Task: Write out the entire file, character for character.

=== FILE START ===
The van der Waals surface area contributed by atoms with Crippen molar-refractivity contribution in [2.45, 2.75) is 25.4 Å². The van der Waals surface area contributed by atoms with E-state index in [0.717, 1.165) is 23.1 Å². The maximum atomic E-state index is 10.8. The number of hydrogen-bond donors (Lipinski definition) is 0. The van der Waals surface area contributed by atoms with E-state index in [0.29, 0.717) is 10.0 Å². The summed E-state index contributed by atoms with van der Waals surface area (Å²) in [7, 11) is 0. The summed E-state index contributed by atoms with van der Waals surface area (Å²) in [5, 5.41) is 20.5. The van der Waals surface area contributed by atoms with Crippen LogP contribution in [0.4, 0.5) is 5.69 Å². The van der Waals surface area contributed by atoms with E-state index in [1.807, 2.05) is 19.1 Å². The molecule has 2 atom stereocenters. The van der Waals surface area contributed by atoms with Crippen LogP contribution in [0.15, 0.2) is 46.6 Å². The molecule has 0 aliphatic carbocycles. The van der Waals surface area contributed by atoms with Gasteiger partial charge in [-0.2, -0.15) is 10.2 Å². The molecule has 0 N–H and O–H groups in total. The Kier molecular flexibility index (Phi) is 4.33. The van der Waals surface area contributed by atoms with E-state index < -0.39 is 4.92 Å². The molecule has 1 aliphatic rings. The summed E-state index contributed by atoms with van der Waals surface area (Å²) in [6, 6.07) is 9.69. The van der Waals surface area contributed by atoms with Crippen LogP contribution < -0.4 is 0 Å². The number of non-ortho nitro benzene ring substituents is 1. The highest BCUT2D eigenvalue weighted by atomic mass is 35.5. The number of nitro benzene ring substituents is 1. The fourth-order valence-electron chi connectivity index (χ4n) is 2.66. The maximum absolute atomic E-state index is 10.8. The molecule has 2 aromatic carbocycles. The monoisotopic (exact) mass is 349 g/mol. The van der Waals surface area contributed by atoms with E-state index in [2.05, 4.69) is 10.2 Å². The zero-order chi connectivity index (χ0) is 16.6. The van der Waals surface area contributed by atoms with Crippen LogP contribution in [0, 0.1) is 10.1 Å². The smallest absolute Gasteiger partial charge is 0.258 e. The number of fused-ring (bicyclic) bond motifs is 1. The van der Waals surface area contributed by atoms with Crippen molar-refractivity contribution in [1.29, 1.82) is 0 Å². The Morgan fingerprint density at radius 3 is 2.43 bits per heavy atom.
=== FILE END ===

The van der Waals surface area contributed by atoms with Crippen molar-refractivity contribution in [2.45, 2.75) is 25.4 Å². The van der Waals surface area contributed by atoms with E-state index in [0.717, 1.165) is 23.1 Å². The maximum atomic E-state index is 10.8. The number of hydrogen-bond donors (Lipinski definition) is 0. The van der Waals surface area contributed by atoms with E-state index in [0.29, 0.717) is 10.0 Å². The summed E-state index contributed by atoms with van der Waals surface area (Å²) in [7, 11) is 0. The summed E-state index contributed by atoms with van der Waals surface area (Å²) in [5, 5.41) is 20.5. The van der Waals surface area contributed by atoms with Crippen LogP contribution in [0.4, 0.5) is 5.69 Å². The van der Waals surface area contributed by atoms with E-state index in [1.807, 2.05) is 19.1 Å². The molecule has 2 atom stereocenters. The van der Waals surface area contributed by atoms with Crippen LogP contribution in [0.15, 0.2) is 46.6 Å². The molecule has 0 aliphatic carbocycles. The van der Waals surface area contributed by atoms with Gasteiger partial charge in [-0.2, -0.15) is 10.2 Å². The molecule has 0 N–H and O–H groups in total. The Kier molecular flexibility index (Phi) is 4.33. The van der Waals surface area contributed by atoms with E-state index < -0.39 is 4.92 Å². The molecule has 1 aliphatic rings. The summed E-state index contributed by atoms with van der Waals surface area (Å²) in [6, 6.07) is 9.69. The van der Waals surface area contributed by atoms with Crippen LogP contribution < -0.4 is 0 Å². The number of non-ortho nitro benzene ring substituents is 1. The highest BCUT2D eigenvalue weighted by atomic mass is 35.5. The number of nitro benzene ring substituents is 1. The fourth-order valence-electron chi connectivity index (χ4n) is 2.66. The maximum absolute atomic E-state index is 10.8. The molecule has 2 aromatic carbocycles. The monoisotopic (exact) mass is 349 g/mol. The van der Waals surface area contributed by atoms with E-state index in [2.05, 4.69) is 10.2 Å². The zero-order chi connectivity index (χ0) is 16.6. The van der Waals surface area contributed by atoms with Crippen LogP contribution in [0, 0.1) is 10.1 Å². The smallest absolute Gasteiger partial charge is 0.258 e. The number of fused-ring (bicyclic) bond motifs is 1. The van der Waals surface area contributed by atoms with Crippen molar-refractivity contribution in [1.29, 1.82) is 0 Å². The Morgan fingerprint density at radius 3 is 2.43 bits per heavy atom.